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Spread of Fake News Provokes Anxiety in Italy

President Vladimir V. Putin’s goal in Europe is to radicalize politics, analysts say, breaking the liberal consensus and strengthening his regional influence.

As early as April, Mr. Renzi complained privately to his counterparts about Russia meddling in his country’s politics by supporting anti-establishment parties.

In November, he privately discussed the spread of fake news with other European leaders and President Obama at a meeting in Berlin. Mr. Obama forcefully assailed the phenomenon while standing beside Angela Merkel, the German chancellor, who has warned of Russian misinformation campaigns that “could play a role” in her own re-election bid.

Mr. Renzi’s private concerns were relayed by several current and former officials with knowledge of the conversations who were not authorized to speak publicly.

His biggest domestic opponent has been the surging and anti-establishment Five Star Movement, which would benefit most should he lose Sunday’s referendum on streamlining Italy’s bureaucracy.

Laura Boldrini, the speaker of the lower house of Parliament, said she had no information about whether the Five Star Movement trafficked in fake news or promulgated Russian propaganda. But she did say it was a growing problem in Italy.

“Fake news is a critical issue and we can’t ignore it,” she said this week. “We have to act now.”

On Wednesday, Ms. Boldrini met with Richard Allan, Facebook’s vice president of public policy in Europe, to discuss ways Facebook could limit hate speech and fake news on its pages.

“They can’t pretend that they are just a platform,” Ms. Boldrini said. “They are giant media companies.”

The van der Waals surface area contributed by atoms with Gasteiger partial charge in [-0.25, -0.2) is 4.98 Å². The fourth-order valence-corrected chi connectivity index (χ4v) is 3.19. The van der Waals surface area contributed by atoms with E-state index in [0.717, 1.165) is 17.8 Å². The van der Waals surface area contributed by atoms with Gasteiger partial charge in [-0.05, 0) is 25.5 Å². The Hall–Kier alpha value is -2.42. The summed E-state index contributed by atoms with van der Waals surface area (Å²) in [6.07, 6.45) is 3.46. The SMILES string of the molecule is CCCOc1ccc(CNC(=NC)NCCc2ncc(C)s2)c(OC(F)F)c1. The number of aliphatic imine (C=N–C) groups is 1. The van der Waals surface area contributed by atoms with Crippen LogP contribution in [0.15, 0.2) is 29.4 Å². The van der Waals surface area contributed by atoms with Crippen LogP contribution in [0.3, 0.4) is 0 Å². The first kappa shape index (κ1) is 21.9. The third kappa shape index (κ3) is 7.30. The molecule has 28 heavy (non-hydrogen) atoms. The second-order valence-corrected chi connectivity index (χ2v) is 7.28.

Buzzfeed and the Italian newspaper La Stampa recently reported that blogs, social media accounts and websites in Russia connected to the Five Star Movement were spreading fake news harmful to Mr. Renzi across their vast virtual networks.

Russia has long had close relations with Italy, especially under Silvio Berlusconi, the former prime minister and media tycoon who was a personal friend of Mr. Putin.

These days, Mr. Putin’s government appears much friendlier to anti-establishment opposition figures, like Matteo Salvini, the leader of the anti-immigrant Northern League, who opposes sanctions on Russia and speaks proudly of his visits to Moscow.

Mr. Salvini said he has never received any financial assistance from Russia and called his alignment with Mr. Putin’s party “geopolitical and free.” Asked if Mr. Putin could be meddling in the referendum, he said, “I don’t even think he knows it’s happening.”

While Mr. Putin has met with Mr. Renzi, whose office denied expressing worry to world leaders about Russian meddling in Italian politics, the Russian government appears to be especially welcoming to the Five Star Movement.

The party, born as an online movement, was co-founded by the comedian Beppe Grillo and Gianroberto Casaleggio, an entrepreneur who died this year.

Today Mr. Casaleggio’s internet and publishing company, Casaleggio Associati, controls several widely viewed websites that often pick up sensational reports found on Sputnik Italia, an Italian version of the Kremlin-created website that projects Mr. Putin’s worldview.